Star Renewable Energy wins Global Game Changer Award for its Glasgow heat-pump project

Star Renewable engineer Sara Patrick at Drammen heat pump room in Norway
Star Renewable engineer Sara Patrick in the Drammen heat pump room in Norway

Harvesting heat from rivers across the world was judged a “Global Game Changer” at a business awards ceremony at Glasgow Science Centre where the city’s Star Renewable Energy company won the Corporates for Good award.

With growing concerns about climate change and air pollution, the judges voted for the Scottish company’s technique which harvests heat from rivers using heat pumps.

A technique first proposed in 1852 by Lord Kelvin -but rarely adopted – uses the refrigeration cycle to cool down river water and in doing so extract heat, which is delivered at up to 90°C to replace heat achieved by burning gas.

The Scot-Govt’s Low Carbon Infrastructure Technology Programme is supporting such development in the Gorbals in Glasgow, which will see a system deployed to provide heat at the same or lower price than gas to a sports centre, business centre and housing but with less than half the carbon dioxide emissions and zero local NOx emissions.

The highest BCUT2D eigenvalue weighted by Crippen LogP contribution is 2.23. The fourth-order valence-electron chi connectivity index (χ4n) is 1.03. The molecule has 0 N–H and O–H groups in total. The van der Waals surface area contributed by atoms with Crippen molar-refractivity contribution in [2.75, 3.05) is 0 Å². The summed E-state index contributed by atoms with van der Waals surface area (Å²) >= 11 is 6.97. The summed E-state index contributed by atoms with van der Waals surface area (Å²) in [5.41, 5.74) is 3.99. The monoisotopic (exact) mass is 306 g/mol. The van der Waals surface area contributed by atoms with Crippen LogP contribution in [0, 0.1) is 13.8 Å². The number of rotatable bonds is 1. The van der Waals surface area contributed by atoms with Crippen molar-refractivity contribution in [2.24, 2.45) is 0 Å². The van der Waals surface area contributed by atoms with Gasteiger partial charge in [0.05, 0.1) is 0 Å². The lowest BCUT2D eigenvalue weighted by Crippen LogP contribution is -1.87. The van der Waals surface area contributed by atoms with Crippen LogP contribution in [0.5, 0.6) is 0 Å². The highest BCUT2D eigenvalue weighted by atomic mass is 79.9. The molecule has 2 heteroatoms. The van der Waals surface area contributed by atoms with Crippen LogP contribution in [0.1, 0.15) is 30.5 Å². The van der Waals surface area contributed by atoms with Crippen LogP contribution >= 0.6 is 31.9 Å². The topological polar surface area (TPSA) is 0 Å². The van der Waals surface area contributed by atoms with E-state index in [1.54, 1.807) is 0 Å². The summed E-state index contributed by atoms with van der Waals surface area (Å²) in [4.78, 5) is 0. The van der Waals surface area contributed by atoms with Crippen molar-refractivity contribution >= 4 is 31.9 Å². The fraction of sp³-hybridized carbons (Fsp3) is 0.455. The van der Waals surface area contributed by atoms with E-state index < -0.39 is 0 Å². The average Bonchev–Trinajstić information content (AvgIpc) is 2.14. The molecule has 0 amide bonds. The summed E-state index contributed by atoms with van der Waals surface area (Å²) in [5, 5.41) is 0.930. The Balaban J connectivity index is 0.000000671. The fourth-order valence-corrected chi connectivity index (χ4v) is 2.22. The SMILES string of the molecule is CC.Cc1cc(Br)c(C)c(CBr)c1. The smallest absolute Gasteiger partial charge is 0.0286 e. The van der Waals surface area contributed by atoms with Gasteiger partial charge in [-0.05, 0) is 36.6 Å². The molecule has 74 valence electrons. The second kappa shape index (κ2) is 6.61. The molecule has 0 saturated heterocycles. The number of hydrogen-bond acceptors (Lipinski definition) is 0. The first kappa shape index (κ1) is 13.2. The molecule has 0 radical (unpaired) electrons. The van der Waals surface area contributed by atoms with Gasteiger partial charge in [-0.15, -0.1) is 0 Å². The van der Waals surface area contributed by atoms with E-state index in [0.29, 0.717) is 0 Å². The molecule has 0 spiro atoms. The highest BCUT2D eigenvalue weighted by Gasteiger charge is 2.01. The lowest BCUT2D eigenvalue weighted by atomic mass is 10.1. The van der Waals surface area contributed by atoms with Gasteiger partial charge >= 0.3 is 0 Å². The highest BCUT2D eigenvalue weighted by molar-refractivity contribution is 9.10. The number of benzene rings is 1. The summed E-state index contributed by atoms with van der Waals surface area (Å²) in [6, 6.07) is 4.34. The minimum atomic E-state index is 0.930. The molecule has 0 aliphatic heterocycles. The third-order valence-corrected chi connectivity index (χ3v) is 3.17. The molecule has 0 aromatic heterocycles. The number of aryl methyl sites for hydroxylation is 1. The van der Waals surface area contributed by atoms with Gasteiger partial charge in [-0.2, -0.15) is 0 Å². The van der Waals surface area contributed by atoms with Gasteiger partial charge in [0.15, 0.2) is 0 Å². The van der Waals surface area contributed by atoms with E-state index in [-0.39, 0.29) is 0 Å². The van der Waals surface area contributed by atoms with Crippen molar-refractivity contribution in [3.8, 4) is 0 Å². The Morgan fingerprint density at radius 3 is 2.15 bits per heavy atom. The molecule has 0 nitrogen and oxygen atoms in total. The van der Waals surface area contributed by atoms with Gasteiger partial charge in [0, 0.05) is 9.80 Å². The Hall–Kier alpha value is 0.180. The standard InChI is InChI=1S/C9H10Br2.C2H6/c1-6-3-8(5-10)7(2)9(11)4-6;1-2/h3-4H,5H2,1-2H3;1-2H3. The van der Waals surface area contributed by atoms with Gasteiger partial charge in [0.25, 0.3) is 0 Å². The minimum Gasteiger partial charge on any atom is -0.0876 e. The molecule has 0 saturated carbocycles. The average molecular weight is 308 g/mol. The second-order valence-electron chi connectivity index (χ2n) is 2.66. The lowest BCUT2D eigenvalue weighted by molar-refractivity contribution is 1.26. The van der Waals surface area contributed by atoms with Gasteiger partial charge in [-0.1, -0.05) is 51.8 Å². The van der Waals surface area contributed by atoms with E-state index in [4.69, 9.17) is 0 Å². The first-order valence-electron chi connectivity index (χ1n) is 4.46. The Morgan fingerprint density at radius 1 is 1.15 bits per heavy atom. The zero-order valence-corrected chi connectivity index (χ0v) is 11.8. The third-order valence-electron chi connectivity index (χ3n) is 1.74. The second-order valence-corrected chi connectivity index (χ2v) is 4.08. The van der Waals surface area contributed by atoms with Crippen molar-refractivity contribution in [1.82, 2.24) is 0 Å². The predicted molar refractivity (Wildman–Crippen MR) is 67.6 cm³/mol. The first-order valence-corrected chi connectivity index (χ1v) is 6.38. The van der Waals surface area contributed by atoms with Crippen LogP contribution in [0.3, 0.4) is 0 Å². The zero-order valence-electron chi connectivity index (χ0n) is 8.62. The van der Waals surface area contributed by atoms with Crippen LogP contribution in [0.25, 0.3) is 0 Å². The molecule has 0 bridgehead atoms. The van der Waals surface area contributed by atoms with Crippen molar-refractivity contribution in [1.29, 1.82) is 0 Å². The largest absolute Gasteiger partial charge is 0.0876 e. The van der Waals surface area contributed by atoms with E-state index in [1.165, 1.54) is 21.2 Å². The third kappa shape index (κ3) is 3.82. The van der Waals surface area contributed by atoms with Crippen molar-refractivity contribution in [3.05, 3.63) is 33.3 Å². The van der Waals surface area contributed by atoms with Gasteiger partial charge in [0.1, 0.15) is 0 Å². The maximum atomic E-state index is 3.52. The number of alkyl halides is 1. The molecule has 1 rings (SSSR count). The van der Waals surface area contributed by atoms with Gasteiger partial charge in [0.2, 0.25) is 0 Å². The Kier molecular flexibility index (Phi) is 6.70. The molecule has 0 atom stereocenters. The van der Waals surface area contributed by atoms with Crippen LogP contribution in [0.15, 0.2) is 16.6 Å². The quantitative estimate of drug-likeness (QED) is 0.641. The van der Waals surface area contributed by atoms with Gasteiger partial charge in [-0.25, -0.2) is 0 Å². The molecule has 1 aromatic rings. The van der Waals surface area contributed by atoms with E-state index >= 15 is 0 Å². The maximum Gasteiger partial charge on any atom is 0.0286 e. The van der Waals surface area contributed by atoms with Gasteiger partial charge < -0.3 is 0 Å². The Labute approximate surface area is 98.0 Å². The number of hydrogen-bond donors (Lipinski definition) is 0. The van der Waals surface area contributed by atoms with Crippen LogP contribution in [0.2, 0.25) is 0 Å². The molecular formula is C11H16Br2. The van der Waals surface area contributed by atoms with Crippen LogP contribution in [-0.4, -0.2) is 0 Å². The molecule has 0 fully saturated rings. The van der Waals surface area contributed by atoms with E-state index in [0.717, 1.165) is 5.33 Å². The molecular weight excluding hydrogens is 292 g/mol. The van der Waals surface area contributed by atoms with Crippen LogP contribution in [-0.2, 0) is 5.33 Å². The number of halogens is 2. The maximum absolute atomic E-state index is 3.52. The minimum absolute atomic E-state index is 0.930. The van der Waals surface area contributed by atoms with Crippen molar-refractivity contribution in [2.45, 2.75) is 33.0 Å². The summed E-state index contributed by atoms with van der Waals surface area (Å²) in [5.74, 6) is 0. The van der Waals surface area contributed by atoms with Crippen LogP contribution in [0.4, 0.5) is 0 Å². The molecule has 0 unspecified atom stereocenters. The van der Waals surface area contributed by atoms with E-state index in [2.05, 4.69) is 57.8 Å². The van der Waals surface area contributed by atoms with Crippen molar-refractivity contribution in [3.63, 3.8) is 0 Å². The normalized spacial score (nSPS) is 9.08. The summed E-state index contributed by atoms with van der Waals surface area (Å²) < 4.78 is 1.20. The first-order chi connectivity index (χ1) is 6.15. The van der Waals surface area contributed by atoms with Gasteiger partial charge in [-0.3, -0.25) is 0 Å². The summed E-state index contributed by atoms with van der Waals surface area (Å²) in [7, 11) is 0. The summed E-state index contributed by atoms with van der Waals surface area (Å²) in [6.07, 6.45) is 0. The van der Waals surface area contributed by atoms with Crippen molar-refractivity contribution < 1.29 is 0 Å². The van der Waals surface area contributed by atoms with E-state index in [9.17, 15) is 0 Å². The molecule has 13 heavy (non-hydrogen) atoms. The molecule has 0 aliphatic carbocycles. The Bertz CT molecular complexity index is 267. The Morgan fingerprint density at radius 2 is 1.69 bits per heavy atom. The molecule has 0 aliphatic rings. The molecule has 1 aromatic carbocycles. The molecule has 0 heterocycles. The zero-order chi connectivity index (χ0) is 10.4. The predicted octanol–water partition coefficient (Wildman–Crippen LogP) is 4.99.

NOx are usually associated with vehicle exhausts but a recent Greater London Authority report said that nearly 40% is actually from burning gas – confirming that gas boilers contribute to the reported 40,000 UK pollution-related premature deaths per year. 

The Glasgow based project will be the largest such system in the UK, and the largest since Star Renewable Energy installed its flagship project in Oslo, Norway in 2010.

David Pearson, Director, Star Renewable Energy, commented, “This is a welcome award ahead of a busy period in respect of the Gorbals project. This project is entirely viable because of the continued commitment of Scottish and UK Governments to a lower carbon society.

“There is a huge amount of support in programmes such as LCITP and the Renewable Heat Incentive (RHI) as we try to reduce our fossil fuel consumption by over 80% in the next 20 years.

“However, we must implement proposed changes in planning, taxation, pre-accreditation and tariff guarantee for large water source heat pumps and balance these support mechanisms with compelling drivers that see existing businesses driven to play their part in change.”

19 Sept 2017

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